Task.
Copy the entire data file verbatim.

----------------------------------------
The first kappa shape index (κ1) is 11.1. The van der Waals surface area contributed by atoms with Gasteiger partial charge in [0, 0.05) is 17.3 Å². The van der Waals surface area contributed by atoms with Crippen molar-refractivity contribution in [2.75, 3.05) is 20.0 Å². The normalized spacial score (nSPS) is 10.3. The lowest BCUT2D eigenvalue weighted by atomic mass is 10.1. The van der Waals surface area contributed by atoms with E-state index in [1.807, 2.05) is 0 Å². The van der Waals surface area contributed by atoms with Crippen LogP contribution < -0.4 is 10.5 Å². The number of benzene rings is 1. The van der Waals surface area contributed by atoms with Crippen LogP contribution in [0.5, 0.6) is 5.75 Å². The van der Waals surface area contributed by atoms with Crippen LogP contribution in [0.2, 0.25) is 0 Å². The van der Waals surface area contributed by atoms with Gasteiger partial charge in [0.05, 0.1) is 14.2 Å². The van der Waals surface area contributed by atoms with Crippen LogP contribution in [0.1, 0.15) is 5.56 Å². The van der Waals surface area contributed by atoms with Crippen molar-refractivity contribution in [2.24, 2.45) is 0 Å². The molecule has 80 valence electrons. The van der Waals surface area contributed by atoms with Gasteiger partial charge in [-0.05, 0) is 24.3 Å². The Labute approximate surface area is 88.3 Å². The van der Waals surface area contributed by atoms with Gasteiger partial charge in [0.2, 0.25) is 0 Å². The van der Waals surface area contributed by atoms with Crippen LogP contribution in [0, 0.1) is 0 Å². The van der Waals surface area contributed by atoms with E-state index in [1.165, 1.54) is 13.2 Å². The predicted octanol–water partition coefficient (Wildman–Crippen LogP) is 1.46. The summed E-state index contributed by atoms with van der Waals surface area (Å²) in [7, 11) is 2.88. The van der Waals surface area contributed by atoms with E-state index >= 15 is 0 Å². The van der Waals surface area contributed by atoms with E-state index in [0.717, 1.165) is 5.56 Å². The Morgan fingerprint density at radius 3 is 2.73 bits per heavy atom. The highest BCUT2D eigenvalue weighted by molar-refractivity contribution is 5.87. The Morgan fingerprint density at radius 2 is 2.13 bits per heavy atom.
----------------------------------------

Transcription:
The first kappa shape index (κ1) is 11.1. The van der Waals surface area contributed by atoms with Gasteiger partial charge in [0, 0.05) is 17.3 Å². The van der Waals surface area contributed by atoms with Crippen molar-refractivity contribution in [2.75, 3.05) is 20.0 Å². The normalized spacial score (nSPS) is 10.3. The lowest BCUT2D eigenvalue weighted by atomic mass is 10.1. The van der Waals surface area contributed by atoms with E-state index in [1.807, 2.05) is 0 Å². The van der Waals surface area contributed by atoms with Crippen LogP contribution < -0.4 is 10.5 Å². The number of benzene rings is 1. The van der Waals surface area contributed by atoms with Crippen LogP contribution in [0.5, 0.6) is 5.75 Å². The van der Waals surface area contributed by atoms with Crippen LogP contribution in [0.2, 0.25) is 0 Å². The van der Waals surface area contributed by atoms with Gasteiger partial charge in [0.05, 0.1) is 14.2 Å². The van der Waals surface area contributed by atoms with Crippen LogP contribution in [0.1, 0.15) is 5.56 Å². The van der Waals surface area contributed by atoms with Crippen molar-refractivity contribution in [2.24, 2.45) is 0 Å². The molecule has 80 valence electrons. The van der Waals surface area contributed by atoms with Gasteiger partial charge in [-0.05, 0) is 24.3 Å². The Labute approximate surface area is 88.3 Å². The van der Waals surface area contributed by atoms with Gasteiger partial charge in [0.2, 0.25) is 0 Å². The van der Waals surface area contributed by atoms with Crippen LogP contribution in [0, 0.1) is 0 Å². The van der Waals surface area contributed by atoms with E-state index in [1.165, 1.54) is 13.2 Å². The predicted octanol–water partition coefficient (Wildman–Crippen LogP) is 1.46. The summed E-state index contributed by atoms with van der Waals surface area (Å²) in [7, 11) is 2.88. The van der Waals surface area contributed by atoms with E-state index >= 15 is 0 Å². The van der Waals surface area contributed by atoms with E-state index in [0.717, 1.165) is 5.56 Å². The Morgan fingerprint density at radius 3 is 2.73 bits per heavy atom. The highest BCUT2D eigenvalue weighted by molar-refractivity contribution is 5.87. The Morgan fingerprint density at radius 2 is 2.13 bits per heavy atom.